The foods of love - Caribbean aphrodisiacs
chocolate heart
Chocolate is an obvious one but what about noni juice?
 

By Judy Bastyra

 
[If you blush easily, be warned: this culinary feast is for mature readers only.]
 
 
                                                                    
 
 
The first time I went to Trinidad, which happened to be on my honeymoon, I was sitting on Maracas beach liming with some pals and saw a tall skinny guy with a burlap sack on his shoulder walking along the shoreline.
 
He stopped from time to time to chat to people, occasionally selling them a package of what looked like some sort of bark.
 
After a few more beers and dips into the sea, and as his silhouette disappeared way down the beach, I learnt that what he was selling was bois bande, a local aphrodisiac, which when translated means “hard wood”. 
 
Bois bande is found throughout the islands of the Caribbean and is used to make tea, sauces and to flavour rum. It is said to have miraculous results on men with limp libidos.
 
As old as Adam
 
Needless to say, being young and virile, we were only mildly interested in this information all those years ago. 
 
But as time goes on, it is now a subject that interests me a great deal.
 
And Mr Bois Bande was definitely responsible for whetting my appetite for, and fascination with, the Caribbean obsession for aphrodisiacs.
 
Obviously, it is not only in the Caribbean that this subject abounds.
 
Man's association of food with aphrodisiacs has existed since the first big bang.
 
One could say that it all started with Adam and a spare rib named Eve, a sneaky serpent, some juicy fruit from the tree of knowledge of good and evil - and lo and behold, sex and the siren began.
 
And so did our speculation about aphrodisiacs – was it an apple, or a banana or maybe a fig in the garden of Eden?
 
If it was an apple, one a day may keep the doctor away, but it sure didn't keep Adam at arm's length.
 
 
 
Anecdotal interest
 
There are all sorts of weird and wild tales circulating in the Caribbean on how to become a supremo in the sack.
 
The weirdest one I heard about must be that if you whacked your “John Thomas” on a paw-paw tree trunk four times, it would grow proud and strong for ever.
 
Sounds very painful to me!
 
So do aphrodisiacs really work?
 
Do tonics make you tremble?
 
Does honey give you a hard-on, or mannish water make you more manly?
 
Let’s look at the reality and fantasy, the history and heresy of the ingredients, potions and tonics used in the islands taken to top up a flagging libido.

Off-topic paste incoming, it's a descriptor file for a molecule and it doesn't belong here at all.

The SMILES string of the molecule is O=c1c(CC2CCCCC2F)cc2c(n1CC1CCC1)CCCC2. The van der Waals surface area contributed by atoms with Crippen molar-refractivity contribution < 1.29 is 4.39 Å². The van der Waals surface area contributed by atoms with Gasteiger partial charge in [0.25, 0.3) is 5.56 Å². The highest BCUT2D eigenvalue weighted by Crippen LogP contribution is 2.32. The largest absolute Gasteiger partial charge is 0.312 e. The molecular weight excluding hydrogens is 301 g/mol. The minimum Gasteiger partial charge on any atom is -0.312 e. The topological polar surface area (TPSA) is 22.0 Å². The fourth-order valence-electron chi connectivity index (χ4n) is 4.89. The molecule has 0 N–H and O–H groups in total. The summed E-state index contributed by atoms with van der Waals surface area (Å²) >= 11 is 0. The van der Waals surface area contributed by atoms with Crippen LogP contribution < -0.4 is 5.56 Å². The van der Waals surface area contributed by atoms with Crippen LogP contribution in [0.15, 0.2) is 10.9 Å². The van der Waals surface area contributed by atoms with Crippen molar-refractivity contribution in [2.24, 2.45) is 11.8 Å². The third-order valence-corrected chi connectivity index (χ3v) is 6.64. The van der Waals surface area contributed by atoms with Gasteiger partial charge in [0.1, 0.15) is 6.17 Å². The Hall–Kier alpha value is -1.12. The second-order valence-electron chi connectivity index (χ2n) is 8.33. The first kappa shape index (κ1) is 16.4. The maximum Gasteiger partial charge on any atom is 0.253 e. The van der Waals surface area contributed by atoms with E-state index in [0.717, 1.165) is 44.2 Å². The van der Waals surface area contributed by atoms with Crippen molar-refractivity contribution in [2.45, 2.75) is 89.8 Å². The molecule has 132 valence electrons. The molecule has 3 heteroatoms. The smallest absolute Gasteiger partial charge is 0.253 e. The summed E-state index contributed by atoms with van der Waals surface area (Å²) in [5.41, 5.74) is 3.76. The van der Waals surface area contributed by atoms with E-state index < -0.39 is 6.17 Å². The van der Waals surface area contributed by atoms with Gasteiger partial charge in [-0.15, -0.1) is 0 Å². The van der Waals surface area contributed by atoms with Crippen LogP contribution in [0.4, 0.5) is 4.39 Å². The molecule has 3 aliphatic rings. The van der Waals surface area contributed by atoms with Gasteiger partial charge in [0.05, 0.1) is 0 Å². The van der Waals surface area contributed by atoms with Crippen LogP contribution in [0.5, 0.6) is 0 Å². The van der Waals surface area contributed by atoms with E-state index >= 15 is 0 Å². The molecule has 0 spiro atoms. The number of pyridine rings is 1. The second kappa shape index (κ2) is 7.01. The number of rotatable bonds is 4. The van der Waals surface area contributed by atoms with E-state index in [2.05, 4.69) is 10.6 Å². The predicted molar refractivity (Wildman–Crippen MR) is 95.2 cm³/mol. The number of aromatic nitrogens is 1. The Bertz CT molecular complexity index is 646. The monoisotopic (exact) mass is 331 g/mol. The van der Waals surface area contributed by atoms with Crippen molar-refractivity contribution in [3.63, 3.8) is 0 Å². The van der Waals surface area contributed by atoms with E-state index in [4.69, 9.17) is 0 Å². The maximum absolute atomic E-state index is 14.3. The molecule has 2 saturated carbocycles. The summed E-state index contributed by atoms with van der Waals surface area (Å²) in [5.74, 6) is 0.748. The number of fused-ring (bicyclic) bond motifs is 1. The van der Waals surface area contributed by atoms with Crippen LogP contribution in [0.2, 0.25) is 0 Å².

The list seems endless, so I have taken the liberty to highlight those that I find the most interesting.
 
The science of Caribbean aphrodisiacs
 
Alcohol
 
It seems that alcohol often has a large part to play in getting things off the ground, so to speak. Without it, there probably wouldn't be much sex. Euripides, the Greek tragedian, wrote in 405 BC, ”If wine ceases, there will be an end of Love, an end to every pleasure in the life of Man.” And if you think about it, many of us have had a drink or two to relax before indulging in any romantic escapades. But having said that, the key, rather boringly, is moderation. Too much and it is just as likely to result in a session of snoring rather than a bonking bonanza.
 
Bananas
 
Bananas, for example, look remarkably similar to a male appendage, with their size and gentle curve. Perhaps more importantly, they contain the amino acid tryptophan, which is metabolised into serotonin (the molecule of happiness). Eating bananas also apparently stimulates the release of dopamine, the body's impulse-and-reward pleasure hormone. Add to this the natural sugar content of sucrose, glucose and fructose providing energy and you have the recipe for a long and enjoyable session between the sheets.
 
Bois bande
 
This bad boy is the guilty culprit for my interest in Caribbean aphrodisiacs. There are three species of the bois bande tree: Roupala montana, Richeria grandis and Parinari campestris, that grow on various islands. The bark, when infused and drunk as a tea or with rum, is reputed to have some of the well documented side effects of Viagra. It has been known to cause priapism (an erection lasting more than six hours), so should be taken with caution.
 
Chocolate
 
This is one of the few edible “aphros” favoured by us ladies. Maybe it has something to do with the sensual sensation of the chocolate melting and sweetness on the tongue. Cocoa is a very complex food, but there are three important elements in cocoa solids that are certain to get things going in bed: PEA (phenylethylamine), theobromine and trytophan.  PEA occurs naturally in the body when one is in love. Theobromine elevates the heart rate and dilates the blood vessels in the same way as sexual arousal and tryptophan breaks down into serotonin, which creates that sense of well-being which happens during sex.
 
Cow cod Soup, mannish water and king cock soup